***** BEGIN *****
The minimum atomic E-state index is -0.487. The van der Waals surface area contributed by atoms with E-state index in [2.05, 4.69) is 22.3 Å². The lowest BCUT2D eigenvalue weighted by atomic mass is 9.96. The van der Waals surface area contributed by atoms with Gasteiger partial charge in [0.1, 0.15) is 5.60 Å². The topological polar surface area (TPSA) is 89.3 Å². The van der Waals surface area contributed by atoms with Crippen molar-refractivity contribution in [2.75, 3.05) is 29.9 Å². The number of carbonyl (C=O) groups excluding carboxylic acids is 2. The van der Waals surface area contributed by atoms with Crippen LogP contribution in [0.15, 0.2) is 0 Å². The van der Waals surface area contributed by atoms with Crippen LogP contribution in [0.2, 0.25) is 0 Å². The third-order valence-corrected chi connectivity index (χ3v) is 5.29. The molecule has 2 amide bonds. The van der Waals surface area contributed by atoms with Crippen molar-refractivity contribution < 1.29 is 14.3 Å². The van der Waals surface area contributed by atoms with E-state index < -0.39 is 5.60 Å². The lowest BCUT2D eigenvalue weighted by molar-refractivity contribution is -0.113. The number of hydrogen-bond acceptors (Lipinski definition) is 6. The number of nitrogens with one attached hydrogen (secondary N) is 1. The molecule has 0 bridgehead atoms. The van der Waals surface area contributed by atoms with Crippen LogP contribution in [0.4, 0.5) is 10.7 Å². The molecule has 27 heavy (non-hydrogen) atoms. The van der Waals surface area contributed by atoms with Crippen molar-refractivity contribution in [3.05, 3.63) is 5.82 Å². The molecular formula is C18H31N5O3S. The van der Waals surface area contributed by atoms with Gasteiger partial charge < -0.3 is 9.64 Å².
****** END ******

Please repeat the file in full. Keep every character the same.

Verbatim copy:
The minimum atomic E-state index is -0.487. The van der Waals surface area contributed by atoms with E-state index in [2.05, 4.69) is 22.3 Å². The lowest BCUT2D eigenvalue weighted by atomic mass is 9.96. The van der Waals surface area contributed by atoms with Gasteiger partial charge in [0.1, 0.15) is 5.60 Å². The topological polar surface area (TPSA) is 89.3 Å². The van der Waals surface area contributed by atoms with Crippen molar-refractivity contribution in [2.75, 3.05) is 29.9 Å². The number of carbonyl (C=O) groups excluding carboxylic acids is 2. The van der Waals surface area contributed by atoms with Crippen LogP contribution in [0.15, 0.2) is 0 Å². The van der Waals surface area contributed by atoms with Crippen LogP contribution in [0.2, 0.25) is 0 Å². The third-order valence-corrected chi connectivity index (χ3v) is 5.29. The molecule has 2 amide bonds. The van der Waals surface area contributed by atoms with Crippen molar-refractivity contribution < 1.29 is 14.3 Å². The van der Waals surface area contributed by atoms with E-state index < -0.39 is 5.60 Å². The lowest BCUT2D eigenvalue weighted by molar-refractivity contribution is -0.113. The number of hydrogen-bond acceptors (Lipinski definition) is 6. The number of nitrogens with one attached hydrogen (secondary N) is 1. The molecule has 0 bridgehead atoms. The van der Waals surface area contributed by atoms with Crippen LogP contribution in [0.4, 0.5) is 10.7 Å². The molecule has 27 heavy (non-hydrogen) atoms. The van der Waals surface area contributed by atoms with Crippen molar-refractivity contribution in [3.05, 3.63) is 5.82 Å². The molecular formula is C18H31N5O3S. The van der Waals surface area contributed by atoms with Gasteiger partial charge < -0.3 is 9.64 Å².